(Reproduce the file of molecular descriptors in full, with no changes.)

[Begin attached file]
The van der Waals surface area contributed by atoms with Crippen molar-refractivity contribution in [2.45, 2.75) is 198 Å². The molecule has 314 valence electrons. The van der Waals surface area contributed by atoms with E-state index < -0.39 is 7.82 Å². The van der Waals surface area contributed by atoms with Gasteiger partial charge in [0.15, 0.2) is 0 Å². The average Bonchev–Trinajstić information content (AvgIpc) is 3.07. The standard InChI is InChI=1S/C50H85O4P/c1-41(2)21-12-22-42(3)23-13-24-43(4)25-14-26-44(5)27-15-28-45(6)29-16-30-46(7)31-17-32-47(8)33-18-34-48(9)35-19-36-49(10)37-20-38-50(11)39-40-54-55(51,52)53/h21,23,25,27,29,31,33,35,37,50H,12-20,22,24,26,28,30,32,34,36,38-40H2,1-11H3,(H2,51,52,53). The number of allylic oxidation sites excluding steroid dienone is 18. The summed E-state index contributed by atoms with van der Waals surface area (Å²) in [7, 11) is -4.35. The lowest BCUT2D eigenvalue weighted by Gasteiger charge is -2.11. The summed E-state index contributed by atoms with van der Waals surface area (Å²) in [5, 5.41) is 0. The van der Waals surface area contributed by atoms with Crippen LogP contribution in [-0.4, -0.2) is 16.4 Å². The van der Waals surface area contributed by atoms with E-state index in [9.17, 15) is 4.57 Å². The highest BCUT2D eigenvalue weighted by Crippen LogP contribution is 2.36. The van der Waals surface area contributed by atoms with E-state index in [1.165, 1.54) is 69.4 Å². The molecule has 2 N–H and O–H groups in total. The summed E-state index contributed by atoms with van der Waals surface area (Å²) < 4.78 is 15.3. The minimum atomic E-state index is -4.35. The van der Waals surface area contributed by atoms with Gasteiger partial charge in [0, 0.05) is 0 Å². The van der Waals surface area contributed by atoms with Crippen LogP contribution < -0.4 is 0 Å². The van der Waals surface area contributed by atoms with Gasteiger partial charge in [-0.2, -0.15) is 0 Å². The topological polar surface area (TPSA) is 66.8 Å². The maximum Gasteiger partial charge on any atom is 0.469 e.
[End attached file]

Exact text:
The van der Waals surface area contributed by atoms with Crippen molar-refractivity contribution in [2.45, 2.75) is 198 Å². The molecule has 314 valence electrons. The van der Waals surface area contributed by atoms with E-state index < -0.39 is 7.82 Å². The van der Waals surface area contributed by atoms with Gasteiger partial charge in [0.15, 0.2) is 0 Å². The average Bonchev–Trinajstić information content (AvgIpc) is 3.07. The standard InChI is InChI=1S/C50H85O4P/c1-41(2)21-12-22-42(3)23-13-24-43(4)25-14-26-44(5)27-15-28-45(6)29-16-30-46(7)31-17-32-47(8)33-18-34-48(9)35-19-36-49(10)37-20-38-50(11)39-40-54-55(51,52)53/h21,23,25,27,29,31,33,35,37,50H,12-20,22,24,26,28,30,32,34,36,38-40H2,1-11H3,(H2,51,52,53). The number of allylic oxidation sites excluding steroid dienone is 18. The summed E-state index contributed by atoms with van der Waals surface area (Å²) in [7, 11) is -4.35. The lowest BCUT2D eigenvalue weighted by Gasteiger charge is -2.11. The summed E-state index contributed by atoms with van der Waals surface area (Å²) in [5, 5.41) is 0. The van der Waals surface area contributed by atoms with Crippen LogP contribution in [-0.4, -0.2) is 16.4 Å². The van der Waals surface area contributed by atoms with E-state index in [9.17, 15) is 4.57 Å². The highest BCUT2D eigenvalue weighted by Crippen LogP contribution is 2.36. The van der Waals surface area contributed by atoms with E-state index in [1.165, 1.54) is 69.4 Å². The molecule has 2 N–H and O–H groups in total. The summed E-state index contributed by atoms with van der Waals surface area (Å²) < 4.78 is 15.3. The minimum atomic E-state index is -4.35. The van der Waals surface area contributed by atoms with Gasteiger partial charge in [0, 0.05) is 0 Å². The van der Waals surface area contributed by atoms with Crippen LogP contribution < -0.4 is 0 Å². The van der Waals surface area contributed by atoms with Gasteiger partial charge in [-0.2, -0.15) is 0 Å². The topological polar surface area (TPSA) is 66.8 Å². The maximum Gasteiger partial charge on any atom is 0.469 e.